The Closed World
Computers and the Politics of Discourse in Cold War America
462 pp., 6 x 9 in,
- Published: April 8, 1996
- Published: August 21, 1997
The Closed World offers a radically new alternative to the canonical histories of computers and cognitive science. Arguing that we can make sense of computers as tools only when we simultaneously grasp their roles as metaphors and political icons, Paul Edwards shows how Cold War social and cultural contexts shaped emerging computer technology—and were transformed, in turn, by information machines.
The Closed World explores three apparently disparate histories—the history of American global power, the history of computing machines, and the history of subjectivity in science and culture—through the lens of the American political imagination. In the process, it reveals intimate links between the military projects of the Cold War, the evolution of digital computers, and the origins of cybernetics, cognitive psychology, and artificial intelligence.
Edwards begins by describing the emergence of a "closed-world discourse" of global surveillance and control through high-technology military power. The Cold War political goal of "containment" led to the SAGE continental air defense system, Rand Corporation studies of nuclear strategy, and the advanced technologies of the Vietnam War. These and other centralized, computerized military command and control projects—for containing world-scale conflicts—helped closed-world discourse dominate Cold War political decisions. Their apotheosis was the Reagan-era plan for a "Star Wars" space-based ballistic missile defense.
Edwards then shows how these military projects helped computers become axial metaphors in psychological theory. Analyzing the Macy Conferences on cybernetics, the Harvard Psycho-Acoustic Laboratory, and the early history of artificial intelligence, he describes the formation of a "cyborg discourse." By constructing both human minds and artificial intelligences as information machines, cyborg discourse assisted in integrating people into the hyper-complex technological systems of the closed world.
Finally, Edwards explores the cyborg as political identity in science fiction—from the disembodied, panoptic AI of 2001: A Space Odyssey, to the mechanical robots of Star Wars and the engineered biological androids of Blade Runner—where Information Age culture and subjectivity were both reflected and constructed.
Inside Technology series
What is the social role of the computer? Scholars have approached this question from a broad range of vantages—the history and sociology of technology, cultural studies of the Cold War, critical theory. What many readers have awaited is the kind of creative synthesis that integrates these very different approaches and points us toward a more expansive realm of inquiry. Paul Edwards has started us on that path. He offers great originality, unshackles erudition from jargon, and releases the insights of a variety of academic disciplines from the compartments that so often limit their interplay. Readers from many quarters will be grateful for the clarity and sweep of this exciting book.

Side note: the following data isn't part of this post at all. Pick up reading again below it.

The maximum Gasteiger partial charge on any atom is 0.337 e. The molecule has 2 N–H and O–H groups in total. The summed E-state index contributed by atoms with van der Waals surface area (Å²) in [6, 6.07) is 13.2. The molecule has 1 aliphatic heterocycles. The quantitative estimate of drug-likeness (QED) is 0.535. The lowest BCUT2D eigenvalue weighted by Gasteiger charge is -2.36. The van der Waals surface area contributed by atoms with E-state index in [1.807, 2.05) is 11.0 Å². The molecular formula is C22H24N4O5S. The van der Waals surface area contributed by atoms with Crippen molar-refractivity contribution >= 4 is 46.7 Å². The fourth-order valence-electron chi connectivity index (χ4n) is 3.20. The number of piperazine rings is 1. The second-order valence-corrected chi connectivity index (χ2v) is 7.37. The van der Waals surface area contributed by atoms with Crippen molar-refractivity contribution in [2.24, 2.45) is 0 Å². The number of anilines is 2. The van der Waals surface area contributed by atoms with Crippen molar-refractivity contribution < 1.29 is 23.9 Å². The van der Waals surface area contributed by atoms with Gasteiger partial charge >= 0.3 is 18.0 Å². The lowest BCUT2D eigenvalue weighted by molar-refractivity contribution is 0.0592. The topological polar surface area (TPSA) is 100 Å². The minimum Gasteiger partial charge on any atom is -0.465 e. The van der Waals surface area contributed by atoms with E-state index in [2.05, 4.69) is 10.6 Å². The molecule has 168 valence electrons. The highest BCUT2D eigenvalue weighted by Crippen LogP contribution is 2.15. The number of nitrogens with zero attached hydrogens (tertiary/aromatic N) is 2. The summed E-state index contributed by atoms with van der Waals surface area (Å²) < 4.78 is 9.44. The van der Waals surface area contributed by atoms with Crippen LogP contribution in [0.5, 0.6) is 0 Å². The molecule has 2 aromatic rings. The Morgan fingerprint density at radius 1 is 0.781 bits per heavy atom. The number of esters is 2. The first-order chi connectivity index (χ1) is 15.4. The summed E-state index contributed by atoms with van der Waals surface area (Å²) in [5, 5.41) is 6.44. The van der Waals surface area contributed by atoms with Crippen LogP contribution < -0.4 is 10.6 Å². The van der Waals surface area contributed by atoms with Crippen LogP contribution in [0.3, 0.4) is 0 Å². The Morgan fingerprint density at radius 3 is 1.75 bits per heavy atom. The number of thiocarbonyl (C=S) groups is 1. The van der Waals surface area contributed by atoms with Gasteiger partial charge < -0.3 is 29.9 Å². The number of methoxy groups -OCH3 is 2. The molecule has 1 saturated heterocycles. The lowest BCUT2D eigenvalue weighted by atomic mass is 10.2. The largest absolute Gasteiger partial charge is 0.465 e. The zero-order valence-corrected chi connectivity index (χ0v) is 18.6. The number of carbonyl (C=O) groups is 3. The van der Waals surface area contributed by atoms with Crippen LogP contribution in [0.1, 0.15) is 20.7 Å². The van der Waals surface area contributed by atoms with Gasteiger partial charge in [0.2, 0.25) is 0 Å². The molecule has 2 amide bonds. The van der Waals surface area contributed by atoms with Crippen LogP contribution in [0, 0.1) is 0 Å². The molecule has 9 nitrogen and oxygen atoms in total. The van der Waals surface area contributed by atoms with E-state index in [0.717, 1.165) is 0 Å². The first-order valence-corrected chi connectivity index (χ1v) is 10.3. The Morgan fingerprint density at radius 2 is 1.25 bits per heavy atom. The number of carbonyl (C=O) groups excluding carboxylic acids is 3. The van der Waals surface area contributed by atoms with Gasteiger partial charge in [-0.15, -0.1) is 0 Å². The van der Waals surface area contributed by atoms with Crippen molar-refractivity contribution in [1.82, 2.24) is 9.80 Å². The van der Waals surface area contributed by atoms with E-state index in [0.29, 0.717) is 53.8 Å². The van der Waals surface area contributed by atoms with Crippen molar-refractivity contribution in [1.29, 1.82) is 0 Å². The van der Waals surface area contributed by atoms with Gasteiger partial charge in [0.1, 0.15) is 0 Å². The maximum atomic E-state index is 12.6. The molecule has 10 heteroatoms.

Michael Smith, Professor of History, University of California, Davis
The Closed World brilliantly re-envisions the role of computer in post-World War II American history and society by simultaneously situating them as metaphors, technological artifacts enabling the formation and pursuit of Cold War politics, and conceptual thinking machines. The many discourses The Closed World marshals and analyzes make it a richly provocative work that anyone interested in computers, cyborgs, or the Cold War must read.
N. Katherine Hayles, Professor of English, University of California, Los Angeles
In his brilliant interweaving of the history and culture of computing, Paul Edwards reveals a wealth of tantalizing links and interactions between computers as technology and computers as mythology. He shows how both the development and the understanding of a technology are deeply rooted in political and social concerns, and he offers a thought-provoking interpretation of our life with computers from a new perspective.
Terry Winograd, Professor of Computer Science, Stanford University
Paul Edwards, in this wide-ranging introduction to postmodern technology, boldly argues that computer metaphors, as well as computer tools, invasively shape our intellectual spaces: films like Bladerunner become, for him, extended computer metaphors; cognitive psychology depends on computer analogies; and the Gulf War takes on the characteristics of a virtual-reality video game.
Thomas P. Hughes, Visiting Professor, MIT and Mellon Professor Emeritus, University of Pennsylvania
A fascinating glimpse into the history of computing and a cogentreminder of the extent to which this history continues to inform ourvision of the future.
The Closed World is astonishing. One of the most important books of the 20th century.
Whole Earth Review